There is no doubt that Zebo is a worthy selection on the wing for Ireland, but this is not the same thing at all to lining out at full back. The importance of positioning and fielding high balls at full back is vital and a cultured kicking is also required. There is nothing to suggest from any of Zebo’s Munster appearances that he possesses any of these skills to be considered a full back at the highest level.

 There is no doubt that the kick heavy South African half pack pairing of Lambie and Pienaar will test Zebo early on and he can expect a thorough examination! This to me is a huge unnecessary gamble on Kidney’s behalf but he must have seen something that he likes and fair play must be given for having the balls to back his gut feelings.

There Are No Friendlies In International Rugby

As much as Declan Kidney and his management team didn’t enjoy the preparations this week I believe this could be a watershed moment for the future of Irish rugby development. This week saw the coach’s back firmly against the wall and forced to make some rather tough calls. Many suggest that he should experiment in this series. This simple cannot be the case in the modern era unfortunately. However he is being forced to experiment due injuries and this adds more spice to encounter.

Kidney is in a difficult position, international rugby is results driven and World Cup ranking points are always at stake. We currently lie in 7th position narrowly ahead of Scotland and Argentina which is really not acceptable. If the World Cup draw was conducted today it would mean the Wallabies, All Blacks, South Africa and England being allocated to different pools and avoiding each other. The Band Two nations, as it stands, are France, Wales, Argentina and ourselves meaning we will be drawn randomly into the for pools leaving us with a big ask in progressing to the next stage.

There is no breathing room for Kidney to play wild cards at the highest level and develop the next “Golden Era” of Irish rugby.

The Inclusion of Michael Bent & Richardt Strauss

Keith Wood on the inclusion of Michael Bent. “It can’t be, it can’t be, that easy to play for Ireland as to get onto a flight and fly into the country. It can’t be. I find it wrong.” “I find it awkward,” said Wood. “It doesn’t sit well with me.”

This week I have been lectured at my lunch break by soccer, GAA and golf enthusiasts about what a disgrace the inclusion of Richard Strauss and the bigger disgrace the fact that Michael Bent has been included in the Irish squad. I was intrigued none the less and remained silent to hear the thoughts and arguments of these not to heavy rugby followers. I had already heard and read at length to the usual suspects Ward, Thornley, Fanning and Wood of course in the media and wanted to hear a different perspective.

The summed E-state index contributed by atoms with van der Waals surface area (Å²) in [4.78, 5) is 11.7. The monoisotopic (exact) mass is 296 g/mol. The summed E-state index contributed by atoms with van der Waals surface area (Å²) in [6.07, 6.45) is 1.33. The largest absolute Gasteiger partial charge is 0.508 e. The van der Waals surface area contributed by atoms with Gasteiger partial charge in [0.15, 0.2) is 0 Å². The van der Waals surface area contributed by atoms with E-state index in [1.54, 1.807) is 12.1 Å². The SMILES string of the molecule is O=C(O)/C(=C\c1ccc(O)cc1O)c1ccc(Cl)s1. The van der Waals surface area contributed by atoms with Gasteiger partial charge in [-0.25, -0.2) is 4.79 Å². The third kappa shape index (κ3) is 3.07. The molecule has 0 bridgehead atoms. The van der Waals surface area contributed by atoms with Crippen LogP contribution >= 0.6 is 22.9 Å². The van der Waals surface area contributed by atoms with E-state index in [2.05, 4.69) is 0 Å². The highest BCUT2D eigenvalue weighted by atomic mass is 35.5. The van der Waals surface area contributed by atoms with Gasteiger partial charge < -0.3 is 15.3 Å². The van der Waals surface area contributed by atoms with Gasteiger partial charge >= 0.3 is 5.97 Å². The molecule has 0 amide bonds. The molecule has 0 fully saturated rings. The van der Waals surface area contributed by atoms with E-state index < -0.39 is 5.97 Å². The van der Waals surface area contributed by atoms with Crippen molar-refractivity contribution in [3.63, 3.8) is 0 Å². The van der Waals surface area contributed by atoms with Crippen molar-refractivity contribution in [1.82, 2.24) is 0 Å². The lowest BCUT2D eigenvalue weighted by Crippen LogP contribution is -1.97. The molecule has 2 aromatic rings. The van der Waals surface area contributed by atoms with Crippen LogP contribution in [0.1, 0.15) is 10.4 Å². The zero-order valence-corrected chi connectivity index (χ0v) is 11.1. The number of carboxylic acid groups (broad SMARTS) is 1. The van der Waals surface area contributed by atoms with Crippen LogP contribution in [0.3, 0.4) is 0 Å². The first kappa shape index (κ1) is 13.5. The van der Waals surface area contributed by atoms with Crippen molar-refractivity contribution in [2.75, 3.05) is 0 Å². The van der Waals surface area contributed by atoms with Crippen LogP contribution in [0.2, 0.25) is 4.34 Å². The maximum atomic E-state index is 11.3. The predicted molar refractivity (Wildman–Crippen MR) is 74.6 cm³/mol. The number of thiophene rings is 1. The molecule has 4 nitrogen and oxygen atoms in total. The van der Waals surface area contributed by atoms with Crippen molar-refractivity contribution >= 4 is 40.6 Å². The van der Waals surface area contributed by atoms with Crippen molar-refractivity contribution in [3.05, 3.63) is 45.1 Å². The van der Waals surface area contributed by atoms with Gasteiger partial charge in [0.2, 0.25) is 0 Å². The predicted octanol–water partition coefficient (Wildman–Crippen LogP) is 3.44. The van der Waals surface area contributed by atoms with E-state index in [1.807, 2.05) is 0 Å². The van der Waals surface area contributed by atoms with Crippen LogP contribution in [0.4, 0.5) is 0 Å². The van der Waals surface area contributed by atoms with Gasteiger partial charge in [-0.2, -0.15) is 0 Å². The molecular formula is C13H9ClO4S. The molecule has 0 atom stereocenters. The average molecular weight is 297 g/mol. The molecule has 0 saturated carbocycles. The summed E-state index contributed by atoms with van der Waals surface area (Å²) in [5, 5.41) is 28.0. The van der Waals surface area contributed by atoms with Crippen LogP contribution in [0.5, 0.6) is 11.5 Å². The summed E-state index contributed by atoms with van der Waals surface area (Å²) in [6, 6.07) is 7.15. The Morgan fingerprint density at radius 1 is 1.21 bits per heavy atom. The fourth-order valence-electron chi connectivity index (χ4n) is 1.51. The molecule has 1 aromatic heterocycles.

The floor was unanimous and in agreement with rugby legend Keith Wood. It was wrong to include Bent and not as wrong to have included Strauss as he has served his time. The most rugby familiar lunch attendee at my table said more or less that it was wrong to include these two players as there are surely players if given a chance capable of doing a better, if not equal job as Strauss and Bent. This was similar to the sentiment of Peter Bracken former Ireland A prop and Heineken Cup winner with Wasps. Peter suggested that there are more than capable replacements playing in Ireland and mentioned Jaime Hagan as an ideal player to step into the international scene, if given time to develop. Peter also pointed that Cian Healy when first introduced failed miserable at scrum time, but learned very very fast howto survive.

What has seemed to get peoples' backs up the most on the Michael Bent inclusion is the simple fact that he has never played a game of rugby in this nation and is line to win a cap.

For me this is indeed the biggest issue, if Michael Bent had been here from the start of the season, slugging away in the front row for Leinster, we wouldn’t be having these debates and if at this point in the season he is better than everyone else (Hagan included) in the Leinster squad then I would be delighted to see him pull on the jersey this weekend.

 However this may not turnout to be the case and Bent could be no better or worse than Stephen Archer Ronan Loughney, John Andress Declan Fitzpatrick and Brett Wilkinson (another special project player that hasn’t worked out as of yet) and leave Kidney & Co with serious egg on their face.

Mike Ross- From Scrap Heap to Mr Irreplaceable

Keith Wood on the lack of tight head options: “How in the name of Jesus are we getting to the point where a guy flies into the country and he will play for Ireland?” Irish rugby was blessed to find John Hayes.

Hayes locked down the Irish scrum for a decade without setting the world on fire; he filled a void at the right time. However when he retired many rugby followers woke up and fast realised that we had no ready replacement. This is similar to the exact position we are in today and hence the jetting in of Michael Bent to cover Mike Ross.

Mike Ross’ rise to becoming Irish rugby’s saviour is an interesting story. After winning one cap for Munster, he was let go in 2006. He was scrap heaped and considered packing in the game altogether. While Ross struggling for a contract anywhere. Peter Bracken was close to getting a chance to back up and push Hayes for the 3 shirt. Tony Buckley was given more chances than anybody else to replace Hayes, a lot of time was invested in him, but this never looked like being a realistic option. Buckley simply could not come to terms with his technique at scrum time. Bryan Young the Ulster prop also travelled to the 2007 World Cup and had the ability to cover tight and loose head, however he never was given the chance to shine and subsequently his career petered out after winning 100 Ulster caps.

Many rated Young as a real talent that never really kicked on. Peter Bracken strongly believes that there are lots of talented tight head props in Ireland and mentioned Stephen Archer and Jamie Hagan amongst others who have shown serious potential. He also suggests that these guys need to be playing week in week out to develop. Many experts suggest a prop only reaches his prime in his early 30’s, as we are seeing in the case of Mike Ross.